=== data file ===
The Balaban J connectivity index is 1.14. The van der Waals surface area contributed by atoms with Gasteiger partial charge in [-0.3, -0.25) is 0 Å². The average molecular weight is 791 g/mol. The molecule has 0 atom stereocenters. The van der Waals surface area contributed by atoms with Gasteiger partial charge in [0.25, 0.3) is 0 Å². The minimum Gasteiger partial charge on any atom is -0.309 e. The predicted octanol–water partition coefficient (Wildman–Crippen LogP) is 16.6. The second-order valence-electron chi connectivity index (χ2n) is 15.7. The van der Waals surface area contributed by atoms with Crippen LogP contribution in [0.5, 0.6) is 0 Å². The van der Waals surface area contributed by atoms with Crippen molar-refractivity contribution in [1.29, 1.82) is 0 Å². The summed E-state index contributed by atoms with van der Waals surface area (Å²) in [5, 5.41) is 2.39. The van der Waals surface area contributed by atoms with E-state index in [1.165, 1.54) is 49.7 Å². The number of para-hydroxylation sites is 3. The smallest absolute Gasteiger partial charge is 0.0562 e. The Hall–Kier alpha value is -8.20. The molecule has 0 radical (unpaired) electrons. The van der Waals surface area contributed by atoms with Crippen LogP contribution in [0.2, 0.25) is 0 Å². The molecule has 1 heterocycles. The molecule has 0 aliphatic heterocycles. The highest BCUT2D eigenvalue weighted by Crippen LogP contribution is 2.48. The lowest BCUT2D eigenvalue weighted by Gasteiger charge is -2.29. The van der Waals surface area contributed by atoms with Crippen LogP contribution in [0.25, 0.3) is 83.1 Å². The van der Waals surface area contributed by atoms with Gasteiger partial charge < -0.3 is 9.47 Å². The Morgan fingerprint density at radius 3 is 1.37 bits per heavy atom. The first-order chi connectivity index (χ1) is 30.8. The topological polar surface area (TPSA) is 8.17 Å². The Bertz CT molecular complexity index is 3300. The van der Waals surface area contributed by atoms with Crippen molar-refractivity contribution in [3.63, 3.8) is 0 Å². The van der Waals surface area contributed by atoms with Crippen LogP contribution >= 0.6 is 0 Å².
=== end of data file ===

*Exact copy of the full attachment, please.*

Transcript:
The Balaban J connectivity index is 1.14. The van der Waals surface area contributed by atoms with Gasteiger partial charge in [-0.3, -0.25) is 0 Å². The average molecular weight is 791 g/mol. The molecule has 0 atom stereocenters. The van der Waals surface area contributed by atoms with Gasteiger partial charge in [0.25, 0.3) is 0 Å². The minimum Gasteiger partial charge on any atom is -0.309 e. The predicted octanol–water partition coefficient (Wildman–Crippen LogP) is 16.6. The second-order valence-electron chi connectivity index (χ2n) is 15.7. The van der Waals surface area contributed by atoms with Crippen LogP contribution in [0.5, 0.6) is 0 Å². The van der Waals surface area contributed by atoms with Crippen molar-refractivity contribution in [1.29, 1.82) is 0 Å². The summed E-state index contributed by atoms with van der Waals surface area (Å²) in [5, 5.41) is 2.39. The van der Waals surface area contributed by atoms with E-state index in [1.165, 1.54) is 49.7 Å². The number of para-hydroxylation sites is 3. The smallest absolute Gasteiger partial charge is 0.0562 e. The Hall–Kier alpha value is -8.20. The molecule has 0 radical (unpaired) electrons. The van der Waals surface area contributed by atoms with Crippen LogP contribution in [0.2, 0.25) is 0 Å². The molecule has 1 heterocycles. The molecule has 0 aliphatic heterocycles. The highest BCUT2D eigenvalue weighted by Crippen LogP contribution is 2.48. The lowest BCUT2D eigenvalue weighted by Gasteiger charge is -2.29. The van der Waals surface area contributed by atoms with Crippen LogP contribution in [0.25, 0.3) is 83.1 Å². The van der Waals surface area contributed by atoms with Gasteiger partial charge < -0.3 is 9.47 Å². The Morgan fingerprint density at radius 3 is 1.37 bits per heavy atom. The first-order chi connectivity index (χ1) is 30.8. The topological polar surface area (TPSA) is 8.17 Å². The Bertz CT molecular complexity index is 3300. The van der Waals surface area contributed by atoms with Crippen molar-refractivity contribution in [3.63, 3.8) is 0 Å². The van der Waals surface area contributed by atoms with Crippen LogP contribution >= 0.6 is 0 Å².